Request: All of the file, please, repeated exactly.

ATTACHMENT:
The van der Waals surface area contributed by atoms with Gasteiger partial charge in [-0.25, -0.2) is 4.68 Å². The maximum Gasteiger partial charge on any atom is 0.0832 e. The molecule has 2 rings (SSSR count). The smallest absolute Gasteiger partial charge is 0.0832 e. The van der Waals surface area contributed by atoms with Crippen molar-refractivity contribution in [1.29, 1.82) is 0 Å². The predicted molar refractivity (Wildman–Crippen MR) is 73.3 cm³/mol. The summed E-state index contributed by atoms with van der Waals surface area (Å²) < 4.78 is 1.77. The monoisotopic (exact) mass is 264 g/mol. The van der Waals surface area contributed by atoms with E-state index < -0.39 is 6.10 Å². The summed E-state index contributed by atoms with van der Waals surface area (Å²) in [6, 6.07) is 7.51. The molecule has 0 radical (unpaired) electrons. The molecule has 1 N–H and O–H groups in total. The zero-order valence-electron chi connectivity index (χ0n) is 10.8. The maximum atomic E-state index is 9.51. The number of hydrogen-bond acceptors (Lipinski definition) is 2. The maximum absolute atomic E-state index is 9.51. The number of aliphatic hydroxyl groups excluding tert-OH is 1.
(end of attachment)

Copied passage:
The van der Waals surface area contributed by atoms with Gasteiger partial charge in [-0.25, -0.2) is 4.68 Å². The maximum Gasteiger partial charge on any atom is 0.0832 e. The molecule has 2 rings (SSSR count). The smallest absolute Gasteiger partial charge is 0.0832 e. The van der Waals surface area contributed by atoms with Crippen molar-refractivity contribution in [1.29, 1.82) is 0 Å². The predicted molar refractivity (Wildman–Crippen MR) is 73.3 cm³/mol. The summed E-state index contributed by atoms with van der Waals surface area (Å²) < 4.78 is 1.77. The monoisotopic (exact) mass is 264 g/mol. The van der Waals surface area contributed by atoms with E-state index < -0.39 is 6.10 Å². The summed E-state index contributed by atoms with van der Waals surface area (Å²) in [6, 6.07) is 7.51. The molecule has 0 radical (unpaired) electrons. The molecule has 1 N–H and O–H groups in total. The zero-order valence-electron chi connectivity index (χ0n) is 10.8. The maximum atomic E-state index is 9.51. The number of hydrogen-bond acceptors (Lipinski definition) is 2. The maximum absolute atomic E-state index is 9.51. The number of aliphatic hydroxyl groups excluding tert-OH is 1.